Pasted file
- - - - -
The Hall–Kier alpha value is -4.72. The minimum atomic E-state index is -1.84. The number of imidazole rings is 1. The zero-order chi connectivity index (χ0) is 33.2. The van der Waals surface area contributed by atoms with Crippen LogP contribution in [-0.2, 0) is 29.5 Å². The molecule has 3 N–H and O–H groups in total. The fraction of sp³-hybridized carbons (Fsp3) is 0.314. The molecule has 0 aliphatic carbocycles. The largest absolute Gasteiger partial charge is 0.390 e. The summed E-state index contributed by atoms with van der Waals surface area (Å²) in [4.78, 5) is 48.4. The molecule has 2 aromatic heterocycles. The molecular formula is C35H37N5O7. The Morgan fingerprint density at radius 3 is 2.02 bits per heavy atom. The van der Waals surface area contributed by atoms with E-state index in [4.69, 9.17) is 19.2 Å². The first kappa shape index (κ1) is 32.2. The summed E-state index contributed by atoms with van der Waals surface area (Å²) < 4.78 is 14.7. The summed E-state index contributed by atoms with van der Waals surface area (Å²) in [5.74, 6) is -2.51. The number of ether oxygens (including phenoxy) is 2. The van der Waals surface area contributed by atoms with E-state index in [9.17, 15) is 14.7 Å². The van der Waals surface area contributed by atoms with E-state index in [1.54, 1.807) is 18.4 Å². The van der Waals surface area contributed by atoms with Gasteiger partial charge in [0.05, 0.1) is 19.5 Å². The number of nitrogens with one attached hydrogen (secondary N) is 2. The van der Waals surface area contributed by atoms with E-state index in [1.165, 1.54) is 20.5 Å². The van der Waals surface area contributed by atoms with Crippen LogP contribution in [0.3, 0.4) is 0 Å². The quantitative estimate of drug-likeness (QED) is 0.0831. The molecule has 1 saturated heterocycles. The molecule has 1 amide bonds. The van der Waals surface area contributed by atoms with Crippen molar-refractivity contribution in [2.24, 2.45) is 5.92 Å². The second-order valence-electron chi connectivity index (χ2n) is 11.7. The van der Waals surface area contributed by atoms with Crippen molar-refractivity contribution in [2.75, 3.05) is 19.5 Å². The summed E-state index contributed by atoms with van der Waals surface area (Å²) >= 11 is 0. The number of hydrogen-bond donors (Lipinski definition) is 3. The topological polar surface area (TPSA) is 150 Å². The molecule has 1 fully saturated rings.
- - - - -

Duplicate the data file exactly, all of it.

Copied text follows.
The Hall–Kier alpha value is -4.72. The minimum atomic E-state index is -1.84. The number of imidazole rings is 1. The zero-order chi connectivity index (χ0) is 33.2. The van der Waals surface area contributed by atoms with Crippen LogP contribution in [-0.2, 0) is 29.5 Å². The molecule has 3 N–H and O–H groups in total. The fraction of sp³-hybridized carbons (Fsp3) is 0.314. The molecule has 0 aliphatic carbocycles. The largest absolute Gasteiger partial charge is 0.390 e. The summed E-state index contributed by atoms with van der Waals surface area (Å²) in [4.78, 5) is 48.4. The molecule has 2 aromatic heterocycles. The molecular formula is C35H37N5O7. The Morgan fingerprint density at radius 3 is 2.02 bits per heavy atom. The van der Waals surface area contributed by atoms with E-state index in [4.69, 9.17) is 19.2 Å². The first kappa shape index (κ1) is 32.2. The summed E-state index contributed by atoms with van der Waals surface area (Å²) < 4.78 is 14.7. The summed E-state index contributed by atoms with van der Waals surface area (Å²) in [5.74, 6) is -2.51. The number of ether oxygens (including phenoxy) is 2. The van der Waals surface area contributed by atoms with E-state index in [9.17, 15) is 14.7 Å². The van der Waals surface area contributed by atoms with E-state index in [1.54, 1.807) is 18.4 Å². The van der Waals surface area contributed by atoms with Gasteiger partial charge in [0.05, 0.1) is 19.5 Å². The number of nitrogens with one attached hydrogen (secondary N) is 2. The van der Waals surface area contributed by atoms with E-state index in [1.165, 1.54) is 20.5 Å². The van der Waals surface area contributed by atoms with Crippen LogP contribution in [0.3, 0.4) is 0 Å². The quantitative estimate of drug-likeness (QED) is 0.0831. The molecule has 1 saturated heterocycles. The molecule has 1 amide bonds. The van der Waals surface area contributed by atoms with Crippen molar-refractivity contribution in [2.24, 2.45) is 5.92 Å². The second-order valence-electron chi connectivity index (χ2n) is 11.7. The van der Waals surface area contributed by atoms with Crippen molar-refractivity contribution in [2.75, 3.05) is 19.5 Å². The summed E-state index contributed by atoms with van der Waals surface area (Å²) >= 11 is 0. The number of hydrogen-bond donors (Lipinski definition) is 3. The topological polar surface area (TPSA) is 150 Å². The molecule has 1 fully saturated rings.